Sorry for If I look stupid asking this question, but I am very curious to know about it.

I wanted to simply calculate the length of a string (that is hash value). So, I opened terminal and did this:

$ apropos length

that returned me with a bunch of commands/functions having (3) or (3ssl) appended at the end of them. Now man man gives us information about what these section numbers mean.

3   Library calls (functions within program libraries)

Out of curiosity, I just tried with all these commands (in hope at least one would work)

strcspn (3)          - get length of a prefix substring
strlen (3)           - calculate the length of a string
strnlen (3)          - determine the length of a fixed-size string
strspn (3)           - get length of a prefix substring
wcslen (3)           - determine the length of a wide-character string
wcsnlen (3)          - determine the length of a fixed-size wide-character string

and got nothing but same error for every command

$ strnlen HelloWorld 
$ strnlen: command not found

Well, I know how to find length of string in shell using wc -m , expr length and other workarounds.But,

Is it possible to write a bash script that can internally call these library commands and get the task done ?

  • 2
    You must have a program that calls the library functions. It can have statements like if(strcmp(argv[1],"strlen")==0) printf("%d\n",strlen(argv[2])); etc. – Paul Ogilvie Apr 8 '18 at 15:36
  • Use Google: strcspn example – Cyrus Apr 8 '18 at 15:45
  • I don't understand what you are asking. Is tcc not suitable for your needs? What are those needs and what solution would satisfy you? For the majority of cases, shell script is altogether unsuitable for anything which requires you to initialize something and then use it repeatedly, because the foundational pirinciple of shell scripts is to run subprocesses, and two independent processes can't really share an object in memory. A wrapper in Python or Ruby might make an excellent interface for using a small set of library functions from a shell script, but that's basically a different question. – tripleee Apr 8 '18 at 15:46
  • 1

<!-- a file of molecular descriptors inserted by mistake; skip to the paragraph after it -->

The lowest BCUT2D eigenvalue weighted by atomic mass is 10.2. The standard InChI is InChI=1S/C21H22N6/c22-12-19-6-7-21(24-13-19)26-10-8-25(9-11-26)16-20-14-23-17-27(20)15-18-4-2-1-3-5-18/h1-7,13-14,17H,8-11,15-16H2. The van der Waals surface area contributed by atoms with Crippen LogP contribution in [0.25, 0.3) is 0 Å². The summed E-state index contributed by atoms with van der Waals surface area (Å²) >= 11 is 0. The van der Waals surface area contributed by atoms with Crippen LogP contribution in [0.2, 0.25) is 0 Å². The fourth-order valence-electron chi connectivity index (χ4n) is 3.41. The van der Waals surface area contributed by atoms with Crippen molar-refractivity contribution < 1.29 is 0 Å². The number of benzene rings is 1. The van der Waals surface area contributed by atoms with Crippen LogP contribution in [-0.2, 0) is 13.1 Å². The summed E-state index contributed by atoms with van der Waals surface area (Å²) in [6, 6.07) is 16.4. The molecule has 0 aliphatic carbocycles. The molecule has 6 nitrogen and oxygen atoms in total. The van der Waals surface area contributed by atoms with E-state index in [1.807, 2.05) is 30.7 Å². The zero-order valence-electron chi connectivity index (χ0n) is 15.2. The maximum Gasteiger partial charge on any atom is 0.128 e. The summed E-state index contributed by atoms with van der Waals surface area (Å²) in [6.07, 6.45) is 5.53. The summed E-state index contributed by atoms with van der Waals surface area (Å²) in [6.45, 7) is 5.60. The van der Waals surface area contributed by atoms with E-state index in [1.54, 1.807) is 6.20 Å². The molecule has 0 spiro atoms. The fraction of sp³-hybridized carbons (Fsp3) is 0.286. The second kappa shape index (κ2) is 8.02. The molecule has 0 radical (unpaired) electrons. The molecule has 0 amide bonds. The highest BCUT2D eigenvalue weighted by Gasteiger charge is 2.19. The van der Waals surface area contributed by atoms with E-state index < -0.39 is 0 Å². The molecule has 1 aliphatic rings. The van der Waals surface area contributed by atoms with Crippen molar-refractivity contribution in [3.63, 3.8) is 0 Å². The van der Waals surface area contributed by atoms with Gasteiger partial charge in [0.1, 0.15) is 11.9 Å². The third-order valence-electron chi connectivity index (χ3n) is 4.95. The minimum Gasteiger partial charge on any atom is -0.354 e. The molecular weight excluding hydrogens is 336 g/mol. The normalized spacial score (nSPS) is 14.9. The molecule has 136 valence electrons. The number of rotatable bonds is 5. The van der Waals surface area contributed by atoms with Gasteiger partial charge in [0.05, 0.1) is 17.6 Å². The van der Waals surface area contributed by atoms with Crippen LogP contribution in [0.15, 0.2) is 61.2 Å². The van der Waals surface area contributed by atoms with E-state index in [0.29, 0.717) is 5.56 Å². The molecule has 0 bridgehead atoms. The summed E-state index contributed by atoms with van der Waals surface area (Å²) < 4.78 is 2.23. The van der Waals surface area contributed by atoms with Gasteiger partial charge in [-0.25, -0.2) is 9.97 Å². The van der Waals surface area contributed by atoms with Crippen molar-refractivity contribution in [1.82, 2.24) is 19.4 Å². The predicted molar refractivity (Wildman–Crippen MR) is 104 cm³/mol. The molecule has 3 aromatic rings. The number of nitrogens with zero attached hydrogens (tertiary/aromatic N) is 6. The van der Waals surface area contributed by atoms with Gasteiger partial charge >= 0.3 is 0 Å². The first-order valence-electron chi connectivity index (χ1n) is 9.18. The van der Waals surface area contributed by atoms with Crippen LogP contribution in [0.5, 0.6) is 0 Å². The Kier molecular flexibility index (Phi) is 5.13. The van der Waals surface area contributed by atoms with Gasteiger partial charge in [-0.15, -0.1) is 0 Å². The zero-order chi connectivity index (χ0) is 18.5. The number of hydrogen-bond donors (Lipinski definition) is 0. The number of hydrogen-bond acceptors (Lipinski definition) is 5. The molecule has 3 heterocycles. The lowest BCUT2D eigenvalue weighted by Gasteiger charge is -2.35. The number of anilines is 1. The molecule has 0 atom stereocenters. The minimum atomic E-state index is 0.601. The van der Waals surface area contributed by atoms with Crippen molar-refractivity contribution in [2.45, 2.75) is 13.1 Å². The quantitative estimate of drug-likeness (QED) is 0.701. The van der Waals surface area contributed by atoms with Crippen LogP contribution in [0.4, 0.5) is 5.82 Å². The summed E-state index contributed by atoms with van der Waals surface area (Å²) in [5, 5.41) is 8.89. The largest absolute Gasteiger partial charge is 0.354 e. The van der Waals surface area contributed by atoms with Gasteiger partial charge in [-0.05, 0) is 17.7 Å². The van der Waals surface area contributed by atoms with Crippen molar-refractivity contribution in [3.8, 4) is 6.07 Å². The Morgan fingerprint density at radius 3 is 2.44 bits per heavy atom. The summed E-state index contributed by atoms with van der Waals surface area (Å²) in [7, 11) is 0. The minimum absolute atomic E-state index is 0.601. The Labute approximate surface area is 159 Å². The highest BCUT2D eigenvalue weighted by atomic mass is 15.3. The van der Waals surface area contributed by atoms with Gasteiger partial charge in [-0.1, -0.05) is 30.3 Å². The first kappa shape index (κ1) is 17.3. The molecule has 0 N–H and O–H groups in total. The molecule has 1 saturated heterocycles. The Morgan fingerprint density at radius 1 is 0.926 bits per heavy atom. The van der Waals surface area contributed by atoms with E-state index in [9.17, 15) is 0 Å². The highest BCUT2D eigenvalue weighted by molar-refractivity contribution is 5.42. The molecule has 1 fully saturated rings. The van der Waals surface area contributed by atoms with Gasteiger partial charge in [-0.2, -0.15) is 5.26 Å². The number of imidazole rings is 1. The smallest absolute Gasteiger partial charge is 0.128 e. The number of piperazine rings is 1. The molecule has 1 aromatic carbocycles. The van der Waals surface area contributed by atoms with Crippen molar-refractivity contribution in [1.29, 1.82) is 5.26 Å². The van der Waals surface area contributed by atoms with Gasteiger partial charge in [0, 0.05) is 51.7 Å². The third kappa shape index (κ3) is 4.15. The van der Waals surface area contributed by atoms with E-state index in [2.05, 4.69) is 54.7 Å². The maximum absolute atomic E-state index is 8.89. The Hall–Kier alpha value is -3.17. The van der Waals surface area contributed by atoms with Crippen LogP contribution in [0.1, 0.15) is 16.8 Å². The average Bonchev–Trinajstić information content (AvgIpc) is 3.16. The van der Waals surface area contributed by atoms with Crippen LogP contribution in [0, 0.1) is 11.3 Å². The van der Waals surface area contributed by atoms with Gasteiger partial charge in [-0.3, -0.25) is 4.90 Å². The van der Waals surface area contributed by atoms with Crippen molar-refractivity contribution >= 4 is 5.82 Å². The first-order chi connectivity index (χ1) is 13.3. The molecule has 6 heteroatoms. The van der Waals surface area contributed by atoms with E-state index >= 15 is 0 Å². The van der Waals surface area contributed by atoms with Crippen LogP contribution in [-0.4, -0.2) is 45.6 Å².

... And how to write a C program is a different question still, and obviouly too broad (maybe post a separate question with your C code so far if you have trouble figuring out how to use these functions). – tripleee Apr 8 '18 at 15:49
  • Probably you've got some XY problem. You should motivate your question and give more context into it, so edit your question to improve it a lot (by adding several paragraphs about the primordial issue you've got) – Basile Starynkevitch Apr 8 '18 at 16:36

You cannot execute any library function from your Bash shell (in general) - excluding of course the many library functions that your shell calls (for example its cd builtin will call the chdir(2) system call).

You should use some program (usually some executable produced by the C compiler, or some other compiled language like Go, Ocaml, C++, Rust, ...) to call these functions. Once you've got a program your shell would use fork(2) then execve(2) to run it.

Some shells (e.g. zsh) also accept plugins. You could write (in C, then compile it) an extension, make a plugin of it and load that plugin.

In practice, to run the wcslen(3) function from your shell, you should write some C source code calling that (e.g. yourprog.c), compile that source code into an ELF executable (e.g. with gcc -Wall -Wextra -g yourprog.c -o yourbin with GCC) then run that ./yourbin executable with appropriate arguments. You should expect to make bugs in your program and to spend time debugging it (so use the gdb debugger to understand what is going wrong, then improve your code in yourprog.c and repeat).

BTW, a shell deals mostly with strings (and perhaps arrays of them), but most C functions consume and/or return data which are not strings, but something more complex (for examples: fopen(3) returns a FILE* handle, readdir(3) and fgetpwent(3) don't manipulate strings, etc etc...). So there is an "impedance mismatch", and you need to have or write code to solve that.

You could be interested in using some scripting language like Guile or Python.

BTW, be aware that in practice UTF-8 is used everywhere today on Linux (so it is unlikely you want to call wcslen).

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